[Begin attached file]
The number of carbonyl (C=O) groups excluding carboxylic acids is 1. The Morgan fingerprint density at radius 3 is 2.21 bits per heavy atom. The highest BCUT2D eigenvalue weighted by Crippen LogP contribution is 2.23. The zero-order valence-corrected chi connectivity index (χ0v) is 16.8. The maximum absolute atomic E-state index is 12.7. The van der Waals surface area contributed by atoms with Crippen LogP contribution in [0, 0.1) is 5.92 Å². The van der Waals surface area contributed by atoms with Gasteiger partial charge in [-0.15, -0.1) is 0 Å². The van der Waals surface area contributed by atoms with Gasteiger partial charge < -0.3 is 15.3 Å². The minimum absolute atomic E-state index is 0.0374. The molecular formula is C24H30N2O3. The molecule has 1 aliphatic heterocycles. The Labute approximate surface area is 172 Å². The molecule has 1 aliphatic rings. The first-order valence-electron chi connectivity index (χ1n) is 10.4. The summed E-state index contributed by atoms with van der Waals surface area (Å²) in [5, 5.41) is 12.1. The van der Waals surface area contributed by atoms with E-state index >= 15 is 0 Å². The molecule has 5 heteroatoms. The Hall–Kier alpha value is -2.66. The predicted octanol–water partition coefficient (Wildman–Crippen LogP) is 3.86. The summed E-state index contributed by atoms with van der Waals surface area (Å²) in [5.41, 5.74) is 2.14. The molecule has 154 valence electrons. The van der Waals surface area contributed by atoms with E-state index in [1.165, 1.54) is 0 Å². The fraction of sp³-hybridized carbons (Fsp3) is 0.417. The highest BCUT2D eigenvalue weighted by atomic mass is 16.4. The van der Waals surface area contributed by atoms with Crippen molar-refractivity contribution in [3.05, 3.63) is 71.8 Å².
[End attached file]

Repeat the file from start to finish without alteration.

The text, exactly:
The number of carbonyl (C=O) groups excluding carboxylic acids is 1. The Morgan fingerprint density at radius 3 is 2.21 bits per heavy atom. The highest BCUT2D eigenvalue weighted by Crippen LogP contribution is 2.23. The zero-order valence-corrected chi connectivity index (χ0v) is 16.8. The maximum absolute atomic E-state index is 12.7. The van der Waals surface area contributed by atoms with Crippen LogP contribution in [0, 0.1) is 5.92 Å². The van der Waals surface area contributed by atoms with Gasteiger partial charge in [-0.15, -0.1) is 0 Å². The van der Waals surface area contributed by atoms with Gasteiger partial charge < -0.3 is 15.3 Å². The minimum absolute atomic E-state index is 0.0374. The molecular formula is C24H30N2O3. The molecule has 1 aliphatic heterocycles. The Labute approximate surface area is 172 Å². The molecule has 1 aliphatic rings. The first-order valence-electron chi connectivity index (χ1n) is 10.4. The summed E-state index contributed by atoms with van der Waals surface area (Å²) in [5, 5.41) is 12.1. The van der Waals surface area contributed by atoms with E-state index >= 15 is 0 Å². The molecule has 5 heteroatoms. The Hall–Kier alpha value is -2.66. The predicted octanol–water partition coefficient (Wildman–Crippen LogP) is 3.86. The summed E-state index contributed by atoms with van der Waals surface area (Å²) in [5.41, 5.74) is 2.14. The molecule has 154 valence electrons. The van der Waals surface area contributed by atoms with E-state index in [1.165, 1.54) is 0 Å². The fraction of sp³-hybridized carbons (Fsp3) is 0.417. The highest BCUT2D eigenvalue weighted by atomic mass is 16.4. The van der Waals surface area contributed by atoms with Crippen molar-refractivity contribution in [3.05, 3.63) is 71.8 Å².